So far, so consistent. But then, along the pathway of this discussion, Ostler says the following: “Both personal growth and interpersonal growth are also intrinsically valuable as ends in themselves. However, there is a byproduct of love that also makes love worth pursuing for its own sake—happiness” (p. 111). What’s this? Here, and just in passing (though he says another thing or two about it as he goes on), Ostler suggests that there’s another justification of the law of love, another reason to love—something besides particularity: happiness. This is crucial. Happiness isn’t something God, from outside of the situation of love, bestows on those who love; happiness is something internal to love itself. It’s, in Ostler’s appropriate word, a byproduct of love.

I couldn’t agree more about all this. My question, then, is simply: Why not begin and end here? Why bother with Kant? I suspect that Ostler’s reason is that byproducts aren’t enough to ground moral obligation. How can one claim to have a moral obligation to love if one’s simply after love’s associated affects? (As a byproduct and not simply a product, it might be said that happiness can’t be called love’s teleology, and so obligation doesn’t return in the form of a consequentialist ethics here.) And I think Ostler would be right to point out this problem, were he—as I suspect he would—to do so. But then my question would become: What’s so important about moral obligation? Is it so necessary for Mormonism to have a theory of moral obligation? Why can’t we say simply that God reveals to us the happy way to live? Why do we need to say that God reveals to us the happy way to live toward which we have an obligation?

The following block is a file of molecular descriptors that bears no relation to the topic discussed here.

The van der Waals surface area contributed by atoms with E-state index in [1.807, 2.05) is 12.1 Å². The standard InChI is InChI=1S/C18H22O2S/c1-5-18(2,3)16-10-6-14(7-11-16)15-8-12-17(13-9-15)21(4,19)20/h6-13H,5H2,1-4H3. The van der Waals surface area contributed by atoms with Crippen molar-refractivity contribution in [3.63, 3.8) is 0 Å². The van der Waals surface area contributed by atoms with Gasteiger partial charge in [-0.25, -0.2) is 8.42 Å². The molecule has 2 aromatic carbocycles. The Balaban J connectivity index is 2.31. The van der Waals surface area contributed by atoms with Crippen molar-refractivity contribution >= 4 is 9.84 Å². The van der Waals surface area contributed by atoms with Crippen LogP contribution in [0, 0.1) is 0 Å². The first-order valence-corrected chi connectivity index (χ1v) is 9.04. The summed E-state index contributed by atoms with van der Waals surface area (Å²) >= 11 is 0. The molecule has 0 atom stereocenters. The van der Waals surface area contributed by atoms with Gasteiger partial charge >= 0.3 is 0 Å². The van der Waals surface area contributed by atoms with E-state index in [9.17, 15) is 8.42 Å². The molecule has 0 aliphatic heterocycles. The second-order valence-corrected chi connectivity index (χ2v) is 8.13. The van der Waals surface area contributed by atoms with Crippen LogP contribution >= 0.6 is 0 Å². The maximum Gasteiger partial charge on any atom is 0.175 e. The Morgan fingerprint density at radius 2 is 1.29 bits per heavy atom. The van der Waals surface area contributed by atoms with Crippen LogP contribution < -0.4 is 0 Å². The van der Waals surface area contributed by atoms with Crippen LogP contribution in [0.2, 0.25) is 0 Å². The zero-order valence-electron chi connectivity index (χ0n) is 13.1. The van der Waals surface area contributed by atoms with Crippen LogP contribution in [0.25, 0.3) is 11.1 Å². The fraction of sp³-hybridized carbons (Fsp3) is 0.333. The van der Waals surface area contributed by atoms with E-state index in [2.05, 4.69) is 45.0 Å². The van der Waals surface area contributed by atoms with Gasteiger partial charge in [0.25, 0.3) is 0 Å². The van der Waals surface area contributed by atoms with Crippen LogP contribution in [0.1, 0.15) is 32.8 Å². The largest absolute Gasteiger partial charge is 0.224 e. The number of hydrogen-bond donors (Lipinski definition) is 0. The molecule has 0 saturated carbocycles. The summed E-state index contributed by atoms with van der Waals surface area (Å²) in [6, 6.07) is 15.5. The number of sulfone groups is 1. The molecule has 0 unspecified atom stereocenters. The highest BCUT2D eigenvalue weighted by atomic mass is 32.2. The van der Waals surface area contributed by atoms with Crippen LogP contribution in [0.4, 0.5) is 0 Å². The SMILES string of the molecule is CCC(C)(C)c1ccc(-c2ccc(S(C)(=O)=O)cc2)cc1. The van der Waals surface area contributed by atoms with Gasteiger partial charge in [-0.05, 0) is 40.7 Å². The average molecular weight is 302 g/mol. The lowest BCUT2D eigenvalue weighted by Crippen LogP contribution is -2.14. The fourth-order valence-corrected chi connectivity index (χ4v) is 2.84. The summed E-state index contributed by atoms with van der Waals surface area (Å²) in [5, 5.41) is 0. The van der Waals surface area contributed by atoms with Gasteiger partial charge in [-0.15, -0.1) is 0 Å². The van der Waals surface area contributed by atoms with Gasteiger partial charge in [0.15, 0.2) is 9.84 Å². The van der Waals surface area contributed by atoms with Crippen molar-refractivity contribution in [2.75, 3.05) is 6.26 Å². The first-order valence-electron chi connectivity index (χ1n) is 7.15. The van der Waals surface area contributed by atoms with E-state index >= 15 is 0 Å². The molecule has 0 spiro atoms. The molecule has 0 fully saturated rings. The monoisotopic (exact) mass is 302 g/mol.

All of this is to ask, in the end, why we can’t simply agree with the several individuals Ostler refers to at the beginning of the chapter. Why not just confess that Mormonism can’t, given its ontological commitments, produce a satisfactory theory of moral obligation? Why not argue that that incapability is one of Mormonism’s strengths? Why not agree with the so-called critics that Mormonism is more like training in the good life than exposition of universal moral obligation? It’s that that baffles me here, particularly because it seems to me that it’s the desire to produce a theory of moral obligation as such that drives Ostler to embrace a philosophically problematic conception of particularity—a conception from which I think it’s just as difficult to derive obligation.

Mormonism doesn’t have a morality; it has an ethics?

20 comments for “Exploring Mormon Thought: Ethics

  1. Men are that they might have joy, not that they might fulfil some moral obligation. Joy should be central objective of all activities we enter into, not merely a pleasant byproduct.

  2. Oh, and it would also be remiss of me not to mention that Bruce Nielson is writing a fantastic series of posts exploring morality over at Millennial Star. They are worth a quick read, at least.

  3. I think Mormonism ends up heading towards a kind of virtue ethics. Perhaps not the kind found in Aristotle but more the sort we see in Levinas? I know Levinas isn’t normally called a virtue ethics theorist, but I think his ethical demand without providing a determined ethical determination of behavior is useful. And Blake makes some appeals to Levinas (although I can’t recall if it is in this volume)